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5th February
posted by amber

The Night Train

There is nothing besides the rushing motion, clattering and jerking, and the yard lights of isolated farmsteads and midnight drivers. Inside the car, coughs and moans and snores, low conversation and tinny earphone music from those who’ve decided not to try to sleep. The prairie rushes by outside the window, snow a pale pearly grey beneath the shuttered moon.

The conductor has done this a million times. He’s heard all the stories – the grandchildren, now grandparents themselves, of old time train men, the ones afraid to fly, the ones who board and disembark at places too small to have an airport, the students, the smokers and dog owners who get off the train whenever it stops, no matter how briefly, no matter how late.

He’s answered the same questions over and over again, he’s heard all the strange requests and two a.m. confessions.

He’s tired.

He’d like to sit, like some of the passengers do, letting his eyes drink in the vast landscape sliding by outside and allow it to empty his mind of care. He’d like to be jolly in the bar car, no rein on his conviviality, no one to care if he stumbles and weaves on his way back to his bunk.

Forty years ago, when he started this job, that’s what he expected – to be travelling on a train.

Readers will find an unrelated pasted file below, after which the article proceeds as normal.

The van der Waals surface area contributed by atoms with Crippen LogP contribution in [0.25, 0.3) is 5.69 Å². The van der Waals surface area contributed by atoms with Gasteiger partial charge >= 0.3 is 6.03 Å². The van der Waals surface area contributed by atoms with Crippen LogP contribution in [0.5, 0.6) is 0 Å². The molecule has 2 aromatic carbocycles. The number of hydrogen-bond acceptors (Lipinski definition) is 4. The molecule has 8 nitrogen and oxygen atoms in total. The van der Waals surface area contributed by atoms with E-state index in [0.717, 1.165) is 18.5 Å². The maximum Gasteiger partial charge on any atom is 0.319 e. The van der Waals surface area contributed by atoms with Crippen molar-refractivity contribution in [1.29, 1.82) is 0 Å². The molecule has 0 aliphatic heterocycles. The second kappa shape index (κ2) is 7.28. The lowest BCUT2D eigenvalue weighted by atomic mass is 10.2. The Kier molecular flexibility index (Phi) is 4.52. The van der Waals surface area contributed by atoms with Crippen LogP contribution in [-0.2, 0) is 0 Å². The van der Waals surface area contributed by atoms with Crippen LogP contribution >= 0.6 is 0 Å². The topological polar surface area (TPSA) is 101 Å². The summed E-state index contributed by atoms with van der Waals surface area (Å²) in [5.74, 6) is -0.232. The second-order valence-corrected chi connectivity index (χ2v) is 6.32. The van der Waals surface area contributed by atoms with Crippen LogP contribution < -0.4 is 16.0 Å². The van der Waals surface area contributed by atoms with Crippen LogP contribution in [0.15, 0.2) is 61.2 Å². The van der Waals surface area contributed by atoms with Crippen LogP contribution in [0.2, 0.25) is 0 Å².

But lately, he’s come to realize – it’s never going to happen.

The Story 365 project is a year-long marathon of short story writing, with a new story for every day of the year and posted on this website from May 1, 2011 – April 30, 2012. Stories must be a minimum of 200 words. Please help me by adding first line or topic suggestions in the Comment section of any story. If you’d like me to use your name in a story, I’d be happy to do that.

I just took the train from Hinton to Winnipeg, so you can imagine what inspired this story…

1 Comment

  1. mary bond

    The predicament of the worker on the train and wish is right up there with mine when I used to work at the Black Cat Ranch. It would be so nice to go to a nice guest ranch just as a guest and not as an owner on whom so many cares and burdens fall.
    From your Mom and one who understands all you and Perry have taken on over the years.

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